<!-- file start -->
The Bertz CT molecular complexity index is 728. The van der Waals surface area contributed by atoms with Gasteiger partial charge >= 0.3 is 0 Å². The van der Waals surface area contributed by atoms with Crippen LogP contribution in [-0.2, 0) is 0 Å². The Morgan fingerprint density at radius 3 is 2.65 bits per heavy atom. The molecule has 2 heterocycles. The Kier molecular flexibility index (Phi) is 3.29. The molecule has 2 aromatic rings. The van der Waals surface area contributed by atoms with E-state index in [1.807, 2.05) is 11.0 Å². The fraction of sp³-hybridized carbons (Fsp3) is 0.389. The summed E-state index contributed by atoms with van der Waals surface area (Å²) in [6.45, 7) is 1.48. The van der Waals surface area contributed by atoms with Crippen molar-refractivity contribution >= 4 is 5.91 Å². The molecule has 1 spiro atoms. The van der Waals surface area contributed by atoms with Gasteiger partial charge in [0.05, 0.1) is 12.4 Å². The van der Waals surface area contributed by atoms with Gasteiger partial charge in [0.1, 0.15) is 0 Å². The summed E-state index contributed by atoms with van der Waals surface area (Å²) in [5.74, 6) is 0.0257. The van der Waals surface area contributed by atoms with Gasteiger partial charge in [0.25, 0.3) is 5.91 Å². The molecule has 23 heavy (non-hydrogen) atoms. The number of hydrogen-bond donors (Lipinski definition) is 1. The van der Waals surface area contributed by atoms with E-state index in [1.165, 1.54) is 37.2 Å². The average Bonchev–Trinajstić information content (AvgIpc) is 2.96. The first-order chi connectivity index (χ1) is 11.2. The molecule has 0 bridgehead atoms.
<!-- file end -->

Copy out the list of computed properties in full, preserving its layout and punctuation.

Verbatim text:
The Bertz CT molecular complexity index is 728. The van der Waals surface area contributed by atoms with Gasteiger partial charge >= 0.3 is 0 Å². The van der Waals surface area contributed by atoms with Crippen LogP contribution in [-0.2, 0) is 0 Å². The Morgan fingerprint density at radius 3 is 2.65 bits per heavy atom. The molecule has 2 heterocycles. The Kier molecular flexibility index (Phi) is 3.29. The molecule has 2 aromatic rings. The van der Waals surface area contributed by atoms with E-state index in [1.807, 2.05) is 11.0 Å². The fraction of sp³-hybridized carbons (Fsp3) is 0.389. The summed E-state index contributed by atoms with van der Waals surface area (Å²) in [6.45, 7) is 1.48. The van der Waals surface area contributed by atoms with Crippen molar-refractivity contribution >= 4 is 5.91 Å². The molecule has 1 spiro atoms. The van der Waals surface area contributed by atoms with Gasteiger partial charge in [0.05, 0.1) is 12.4 Å². The van der Waals surface area contributed by atoms with Gasteiger partial charge in [0.1, 0.15) is 0 Å². The summed E-state index contributed by atoms with van der Waals surface area (Å²) in [5.74, 6) is 0.0257. The van der Waals surface area contributed by atoms with Gasteiger partial charge in [0.25, 0.3) is 5.91 Å². The molecule has 23 heavy (non-hydrogen) atoms. The number of hydrogen-bond donors (Lipinski definition) is 1. The van der Waals surface area contributed by atoms with E-state index in [1.165, 1.54) is 37.2 Å². The average Bonchev–Trinajstić information content (AvgIpc) is 2.96. The first-order chi connectivity index (χ1) is 11.2. The molecule has 0 bridgehead atoms.